Monthly Archives: August 2015

Possible workaround for capturing a Windows 10 reference image with MDT 2013 Update 1

As most of us should know by now Microsoft release Microsoft Deployment Toolkit 2013 Update 1, see the announcement at

The main improvements are support for Windows 10 and integration of System Center 2012 Configuration Manager SP2/R2 SP1. Unfortunately, this release has quite a lof of issues that makes it either very difficult or impossible to properly capture a reference image. A list of know issues is available at

The issue that bothers me the most is the following, and I quote:

Do not upgrade from Preview to RTM

MDT 2013 Update 1 Preview should be uninstalled before installing the final MDT 2013 Update 1. Do not attempt to upgrade a preview installation or deployment share. Although the product documentation is not updated for MDT 2013 Update 1, the information on upgrading an installation still holds true.

Being a consultant which require me to be an early adopter and testing new stuff to allow myself to be ready when it’s released requires me to work with Preview versions of verious software. Also, as an ITPro which has an isolated environment available purely for Image Building purposes, I need to upgrade my deployment share frequently. While I can automate building new deployment shares, it takes time I don’t have to research and test these new technologies. So I don’t have much choice than upgrading my deployment share. I must admit that releasing this technology with so many known issues is quite sloppy to me. I can only assume that various scenarios may not have been tested thoroughly by time constraints and releasing this version was under a possible amount of pressure.

Trying to build and capture a Windows 10 reference image fails. The capturing itself fails with an error message that a certain script cannot be loaded. The MDT 2013 U1 environment I currently have is for image building purposes only so I don’t have that many customizations configured.

So knowing that the capturing itself fails I can do the capturing part myself. Knowing that image building is not something I expect you to every day the amount of administrative effort increases just a little bit but it’s quite easy to do.

First, we start a deployment using the Windows Deployment Wizard. After selecting my Build and Capture Windows 10 Task Sequence I get the option to select how I want to capture an image.


I choose not to capture an image by selecting the option Do not capture an image of this computer. This will make the deployment run normally and finish without doing anything afterwards. I do use the option Finishaction=REBOOT in my customsettings.ini to make sure the machine restarts after completion.

The next step is logging on with the local Administrator password to SYSPREP the machine by running the sysprep.exe /oobe /generalize /shutdown command.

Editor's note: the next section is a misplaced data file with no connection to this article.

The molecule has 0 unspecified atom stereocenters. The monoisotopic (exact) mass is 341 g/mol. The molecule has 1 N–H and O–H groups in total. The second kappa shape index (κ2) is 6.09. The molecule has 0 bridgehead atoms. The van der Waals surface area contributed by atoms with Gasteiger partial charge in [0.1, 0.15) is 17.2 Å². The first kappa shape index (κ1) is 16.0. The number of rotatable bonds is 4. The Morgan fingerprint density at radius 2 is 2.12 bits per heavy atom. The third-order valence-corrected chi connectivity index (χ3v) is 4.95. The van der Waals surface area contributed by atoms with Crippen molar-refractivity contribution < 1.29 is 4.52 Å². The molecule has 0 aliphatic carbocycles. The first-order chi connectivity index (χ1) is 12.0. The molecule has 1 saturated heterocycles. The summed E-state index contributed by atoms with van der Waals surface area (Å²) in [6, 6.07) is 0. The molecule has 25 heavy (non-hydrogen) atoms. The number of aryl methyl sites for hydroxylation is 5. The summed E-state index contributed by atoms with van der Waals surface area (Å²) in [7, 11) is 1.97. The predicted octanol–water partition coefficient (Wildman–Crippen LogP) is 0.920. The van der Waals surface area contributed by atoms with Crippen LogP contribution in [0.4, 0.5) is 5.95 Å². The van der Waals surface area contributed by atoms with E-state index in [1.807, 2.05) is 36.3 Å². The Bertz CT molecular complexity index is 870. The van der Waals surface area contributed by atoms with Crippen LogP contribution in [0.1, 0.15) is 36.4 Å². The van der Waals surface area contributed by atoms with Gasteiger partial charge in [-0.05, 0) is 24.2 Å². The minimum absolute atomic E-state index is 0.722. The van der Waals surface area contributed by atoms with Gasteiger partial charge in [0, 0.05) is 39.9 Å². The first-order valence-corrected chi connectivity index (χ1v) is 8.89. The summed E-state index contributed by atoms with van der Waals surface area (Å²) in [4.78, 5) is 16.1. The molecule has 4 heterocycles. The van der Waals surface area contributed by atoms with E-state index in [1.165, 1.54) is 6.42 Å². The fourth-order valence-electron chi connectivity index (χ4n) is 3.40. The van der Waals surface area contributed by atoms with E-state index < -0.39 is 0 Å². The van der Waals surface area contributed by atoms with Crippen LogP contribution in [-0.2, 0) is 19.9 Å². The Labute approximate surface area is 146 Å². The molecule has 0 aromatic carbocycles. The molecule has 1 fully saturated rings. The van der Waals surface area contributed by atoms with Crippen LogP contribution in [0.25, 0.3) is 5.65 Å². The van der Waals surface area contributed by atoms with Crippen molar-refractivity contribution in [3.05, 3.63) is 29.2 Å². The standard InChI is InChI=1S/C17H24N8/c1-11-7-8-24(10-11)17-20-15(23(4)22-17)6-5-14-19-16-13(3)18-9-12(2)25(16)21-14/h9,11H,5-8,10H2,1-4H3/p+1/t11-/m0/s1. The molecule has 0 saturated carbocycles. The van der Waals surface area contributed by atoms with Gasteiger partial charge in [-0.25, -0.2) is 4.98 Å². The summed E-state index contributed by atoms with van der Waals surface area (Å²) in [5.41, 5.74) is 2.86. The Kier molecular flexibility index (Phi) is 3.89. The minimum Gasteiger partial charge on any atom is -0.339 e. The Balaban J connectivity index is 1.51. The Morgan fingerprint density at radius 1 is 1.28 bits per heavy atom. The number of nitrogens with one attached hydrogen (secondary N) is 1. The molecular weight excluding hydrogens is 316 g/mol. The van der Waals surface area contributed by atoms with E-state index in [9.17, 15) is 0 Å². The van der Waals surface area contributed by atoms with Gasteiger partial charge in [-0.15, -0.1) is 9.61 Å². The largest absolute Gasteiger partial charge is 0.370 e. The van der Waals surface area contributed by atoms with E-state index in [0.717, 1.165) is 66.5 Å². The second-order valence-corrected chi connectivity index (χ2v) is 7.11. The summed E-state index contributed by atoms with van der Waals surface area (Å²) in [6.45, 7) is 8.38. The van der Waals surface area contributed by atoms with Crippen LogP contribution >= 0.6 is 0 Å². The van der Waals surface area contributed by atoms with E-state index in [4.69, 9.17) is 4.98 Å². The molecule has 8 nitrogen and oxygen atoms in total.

Here we see SYSPREP is in progress. After a small while the machine is turned off.

Now the machine will be started again using the LiteTouch boot media (in my case I use WDS) and wait until the deployment wizard is started once more. The reason why I do this is that my deployment share is available and accessible by the Z: drive which is automatically mapped. Pressing F8 opens the command prompt.

All I need to is to start capturing an image using DISM which may look like the screenshot below (hmmm, makes me wonder why I chose that filename).


Now the capture can start.


After a while the capture completes and a captured Windows 10 image is available in the Captures folder of the deployment share in use. This image can be used for deployment by MDT 2013 U1, System Center 2012 Configuration Manager SP2/R2 or whatever tool used for deploying .wim files.

Basically the workaround consists of replacing the image capturing part with manual labour. I’m sure that other workarounds may be available but this one works for me. The image capturing should take less than 72 hours since that is the maximum time a WinPE session is allowed to run. Once the 72 hours are up, it will automatically restart the computer. This should be enough though to have the image file created.

Feel free to use this workaround. As usual, testing is required before using it in a production environment.

Let’s hope an updated release should have all these issues solved, the sooner the better…




Azure RemoteApp and App-V sequences: does it work?

Last year when Azure RemoteApp was announced at a conference, I asked the speaker about support for App-V 5 sequences running on the Azure RemoteApp platform. While the speaker actually questioned my question, I wasn’t really sure if App-V sequences are supported by Microsoft.

When Microsoft states a certain configuration is not supported, then they basically state two possible scenarios:

  1. The scenario has been tested and it really doesn’t work, a KB article will state why
  2. The scenario has never been tested at all

I wasn’t able to find any statement by Microsoft, this leaves me to believe it has never been tested.

Other projects limited my time to figure it out. This was fine as long as it was in Preview which allowed me to sit it out for a bit, until now…